Women-owned firms have grown at a rate five times the national average since 2007, according to the 2016 American Express OPEN State of Women-Owned Businesses Report. To further the momentum and encourage more women-owned businesses to grow, the Women Presidents’ Organization (WPO)–a national nonprofit with 127 chapters located internationally–launched the 50 Fastest Growing Women-Owned/Led Companies Guide to Growth, sponsored by American Express.

Written by Dr. Marsha Firestone, president and founder of WPO, and Susan Johnson, director of communications for WPO, the book aims to help women business owners grow their enterprises through tried-and-true methods, and arms female entrepreneurs with actionable ways to succeed. It features stories from 15 different experienced female business owners, who are also winners of the 50 Fastest Women-Owned/Led Companies.

Fastest Growing by the Numbers

The 50 Fastest generated a combined $4.96 billion in 2015 revenues (mean of $99.2 million) and collectively employed 44,744 in 2015 (mean of 1,028). All eligible companies were ranked according to a sales growth formula that combines percentage and absolute growth. From this list, the 50 Fastest were selected. To be qualified for the ranking, businesses are required to be privately held, woman-owned/led companies and have reached revenue of at least $500,000 by the first week of 2011 and $2 million in 2015.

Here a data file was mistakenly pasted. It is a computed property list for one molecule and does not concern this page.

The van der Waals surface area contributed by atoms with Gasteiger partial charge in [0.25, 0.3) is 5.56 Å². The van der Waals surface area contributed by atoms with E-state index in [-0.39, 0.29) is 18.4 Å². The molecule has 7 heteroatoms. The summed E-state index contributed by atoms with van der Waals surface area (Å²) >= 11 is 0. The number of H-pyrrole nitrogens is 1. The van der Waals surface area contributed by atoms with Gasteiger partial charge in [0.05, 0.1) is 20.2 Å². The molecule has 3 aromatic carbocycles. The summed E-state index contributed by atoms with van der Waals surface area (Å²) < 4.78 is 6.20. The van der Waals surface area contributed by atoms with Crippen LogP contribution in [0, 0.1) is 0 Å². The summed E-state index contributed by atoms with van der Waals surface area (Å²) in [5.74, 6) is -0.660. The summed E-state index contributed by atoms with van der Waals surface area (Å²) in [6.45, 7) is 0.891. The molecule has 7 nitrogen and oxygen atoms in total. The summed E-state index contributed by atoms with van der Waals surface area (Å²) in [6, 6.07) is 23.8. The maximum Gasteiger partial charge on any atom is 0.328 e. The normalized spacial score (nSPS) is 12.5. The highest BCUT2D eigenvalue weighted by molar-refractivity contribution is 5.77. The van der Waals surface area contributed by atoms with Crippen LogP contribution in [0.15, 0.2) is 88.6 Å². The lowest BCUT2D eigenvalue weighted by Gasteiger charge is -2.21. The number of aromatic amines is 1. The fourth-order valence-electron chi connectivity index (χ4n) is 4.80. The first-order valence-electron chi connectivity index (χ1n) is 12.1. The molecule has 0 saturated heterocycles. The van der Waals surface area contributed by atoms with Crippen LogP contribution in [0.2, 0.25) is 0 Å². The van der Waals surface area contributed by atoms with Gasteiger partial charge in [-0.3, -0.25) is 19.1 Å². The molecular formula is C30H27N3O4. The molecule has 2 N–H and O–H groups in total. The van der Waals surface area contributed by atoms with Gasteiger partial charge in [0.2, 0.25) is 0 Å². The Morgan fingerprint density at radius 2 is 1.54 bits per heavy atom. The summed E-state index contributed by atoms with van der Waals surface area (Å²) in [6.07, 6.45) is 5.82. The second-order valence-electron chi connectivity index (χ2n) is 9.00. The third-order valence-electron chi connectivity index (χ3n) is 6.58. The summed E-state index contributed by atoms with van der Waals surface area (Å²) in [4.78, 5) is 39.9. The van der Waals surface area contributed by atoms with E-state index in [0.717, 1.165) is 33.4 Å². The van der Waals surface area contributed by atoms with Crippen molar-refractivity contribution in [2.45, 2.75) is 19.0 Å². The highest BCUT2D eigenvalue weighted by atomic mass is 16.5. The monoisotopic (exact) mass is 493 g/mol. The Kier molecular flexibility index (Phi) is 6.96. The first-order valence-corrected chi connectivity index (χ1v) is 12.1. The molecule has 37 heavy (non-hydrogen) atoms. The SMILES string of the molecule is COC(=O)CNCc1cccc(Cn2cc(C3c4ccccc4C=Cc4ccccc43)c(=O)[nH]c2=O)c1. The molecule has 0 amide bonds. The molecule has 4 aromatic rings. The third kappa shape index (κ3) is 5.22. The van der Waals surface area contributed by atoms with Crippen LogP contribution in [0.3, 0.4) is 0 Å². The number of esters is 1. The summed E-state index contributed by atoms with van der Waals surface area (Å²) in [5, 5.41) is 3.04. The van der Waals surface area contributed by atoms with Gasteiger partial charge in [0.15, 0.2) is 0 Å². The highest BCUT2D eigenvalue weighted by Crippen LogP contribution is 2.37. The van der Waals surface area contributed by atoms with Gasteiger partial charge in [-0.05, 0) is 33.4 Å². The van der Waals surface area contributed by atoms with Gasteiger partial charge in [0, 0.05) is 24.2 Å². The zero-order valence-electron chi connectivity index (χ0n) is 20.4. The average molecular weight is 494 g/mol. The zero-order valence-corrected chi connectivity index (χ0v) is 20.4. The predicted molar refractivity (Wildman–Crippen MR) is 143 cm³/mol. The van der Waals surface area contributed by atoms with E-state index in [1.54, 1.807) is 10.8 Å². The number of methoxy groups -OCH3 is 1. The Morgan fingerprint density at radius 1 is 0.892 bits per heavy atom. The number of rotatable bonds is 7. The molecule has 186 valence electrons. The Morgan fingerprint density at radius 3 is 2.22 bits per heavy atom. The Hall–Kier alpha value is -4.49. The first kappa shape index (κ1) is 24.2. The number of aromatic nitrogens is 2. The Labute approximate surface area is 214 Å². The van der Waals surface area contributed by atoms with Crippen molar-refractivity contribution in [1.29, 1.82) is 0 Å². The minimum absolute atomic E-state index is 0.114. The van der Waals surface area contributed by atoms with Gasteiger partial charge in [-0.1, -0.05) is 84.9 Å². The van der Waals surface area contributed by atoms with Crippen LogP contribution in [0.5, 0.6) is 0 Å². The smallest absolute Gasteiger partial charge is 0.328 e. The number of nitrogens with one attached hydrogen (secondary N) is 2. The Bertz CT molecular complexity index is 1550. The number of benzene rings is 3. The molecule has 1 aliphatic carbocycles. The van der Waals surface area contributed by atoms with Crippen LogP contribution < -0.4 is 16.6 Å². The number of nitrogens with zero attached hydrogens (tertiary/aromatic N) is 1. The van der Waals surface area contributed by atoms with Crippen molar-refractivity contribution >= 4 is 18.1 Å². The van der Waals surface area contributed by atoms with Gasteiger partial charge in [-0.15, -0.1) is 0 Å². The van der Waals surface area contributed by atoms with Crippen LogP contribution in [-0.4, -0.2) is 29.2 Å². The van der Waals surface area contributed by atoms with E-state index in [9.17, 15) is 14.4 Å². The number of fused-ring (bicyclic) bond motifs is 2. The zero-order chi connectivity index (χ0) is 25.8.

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Inc. Magazine: Another Reason for Women Entrepreneurs to Seek Out Female Investors

getty_533979145_100805By Kimberly Weisul

We all know that women get precious little venture capital funding: Only three percent of venture capital goes to female CEOs, according to Babson College. And that might be because so few women become venture capitalists: Only six percent of investing partners are women, also according to Babson.

Now, here’s the twist. New research published in the Harvard Business Review shows that if you’re a woman starting a company, you and your startup may be better off without all those guys. In fact, writes Sahil Raina, an assistant professor of finance at the Alberta School of Business who did the research, women entrepreneurs are much more likely to achieve successful exits if their investors are other women.

Raina used Crunchbase to compare startups that were female-led with those that were male-led, and then to look at the gender of their backers. Overall, he found that female-led startups were less likely to achieve a successful exit than male-led startups. About 17 percent of female-led venture-backed startups had a successful exit (in the form of an acquisition or an initial public offering), compared with 27 percent of male-led startups.

Click here to read more.

Avis: Pedestrians Rule


Whether you are driving for business or pleasure, pedestrians rule at all times: Drivers – look out for pedestrians everywhere. Pedestrians – look out for cars everywhere.

When you are walking:

  • Be predictable. Follow the rules of the road and obey signs and signals.
  • Walk on sidewalks whenever they are available.
  • If there is no sidewalk, walk facing traffic and as far from traffic as possible.